Multiple national pregnancy experts, including UW Health specialists, strongly recommend that pregnant and breastfeeding people get a COVID-19 vaccine. People thinking about or trying to get pregnant should also get a COVID-19 vaccine, and do not need to delay pregnancy after getting a COVID-19 vaccine.
Studies show that the COVID-19 vaccines are safe and effective for people who are pregnant and breastfeeding.
The American College of Obstetrics and Gynecology (ACOG) and the Centers for Disease Control and Prevention both agree that the benefits of being vaccinated outweigh theoretical risk for these patients.
Important things to consider.
- Safety data about how COVID-19 vaccines affect pregnant people, show there are noincreased side effects such as infertility, miscarriage, birth defects, stillbirth and infant hospitalizations.
- COVID-19 is dangerous, and more dangerous for pregnant people. The vaccines overwhelmingly protect against severe illness, hospitalization and death.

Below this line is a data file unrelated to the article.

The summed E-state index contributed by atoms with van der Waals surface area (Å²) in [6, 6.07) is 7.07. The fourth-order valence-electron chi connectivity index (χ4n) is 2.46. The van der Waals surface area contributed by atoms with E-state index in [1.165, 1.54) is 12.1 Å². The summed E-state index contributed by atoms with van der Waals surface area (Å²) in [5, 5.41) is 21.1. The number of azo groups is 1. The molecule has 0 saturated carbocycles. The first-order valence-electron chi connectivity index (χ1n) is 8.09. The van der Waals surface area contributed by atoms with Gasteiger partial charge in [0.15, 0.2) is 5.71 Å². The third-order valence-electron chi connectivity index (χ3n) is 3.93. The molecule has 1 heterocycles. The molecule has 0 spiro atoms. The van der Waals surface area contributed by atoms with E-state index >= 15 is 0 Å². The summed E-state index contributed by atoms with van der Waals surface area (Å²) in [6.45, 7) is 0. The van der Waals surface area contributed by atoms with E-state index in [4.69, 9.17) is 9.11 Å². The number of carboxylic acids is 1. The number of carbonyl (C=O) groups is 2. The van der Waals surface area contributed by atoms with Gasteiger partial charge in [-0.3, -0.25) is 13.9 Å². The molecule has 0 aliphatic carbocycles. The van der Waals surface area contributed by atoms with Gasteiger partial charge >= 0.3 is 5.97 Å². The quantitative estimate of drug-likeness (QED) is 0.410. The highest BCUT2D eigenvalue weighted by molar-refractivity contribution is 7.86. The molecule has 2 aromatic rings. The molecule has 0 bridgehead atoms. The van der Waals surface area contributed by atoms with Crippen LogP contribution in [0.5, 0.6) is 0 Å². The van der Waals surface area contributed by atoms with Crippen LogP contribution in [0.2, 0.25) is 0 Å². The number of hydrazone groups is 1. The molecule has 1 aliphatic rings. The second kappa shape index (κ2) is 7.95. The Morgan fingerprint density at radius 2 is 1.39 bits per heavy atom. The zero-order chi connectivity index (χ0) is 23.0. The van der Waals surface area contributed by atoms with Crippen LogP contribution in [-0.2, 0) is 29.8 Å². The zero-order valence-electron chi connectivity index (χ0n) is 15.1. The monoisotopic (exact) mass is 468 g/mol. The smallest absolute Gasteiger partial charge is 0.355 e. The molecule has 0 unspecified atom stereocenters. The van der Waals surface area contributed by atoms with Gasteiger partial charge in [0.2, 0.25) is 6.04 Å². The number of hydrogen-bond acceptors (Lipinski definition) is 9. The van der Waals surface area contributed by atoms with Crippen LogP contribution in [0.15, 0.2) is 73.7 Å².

- COVID-19 patients who are pregnant are more likely to end up in the intensive care unit (ICU) or on a ventilator than COVID-19 patients who are not pregnant.
- Preterm birth may be more common for pregnant people with severe COVID-19.
- Pregnant people are more likely to die of COVID-19 than non-pregnant people with COVID-19 who are the same age.
- The vaccine provides early immunity to fetuses and newborns.
- The Society for Maternal-Fetal Medicine and the Academy of Breastfeeding Medicine report that there is no reason to believe that the vaccine affects the safety of breastmilk.
- The vaccine does not contain the virus, so there is no risk of infecting your baby.
- When we have an infection or get a vaccine, our bodies make antibodies to fight the infection. These antibodies can pass into the breastmilk and then to the baby – and may help prevent infections.
- The COVID-19 vaccines cannot give you COVID.
- These vaccines have no live virus.
- These vaccines do NOT contain ingredients that are known to be harmful to pregnant people or to the fetus.
- Many vaccines are routinely given in pregnancy and are safe (for example: tetanus, diphtheria, pertussis, and flu).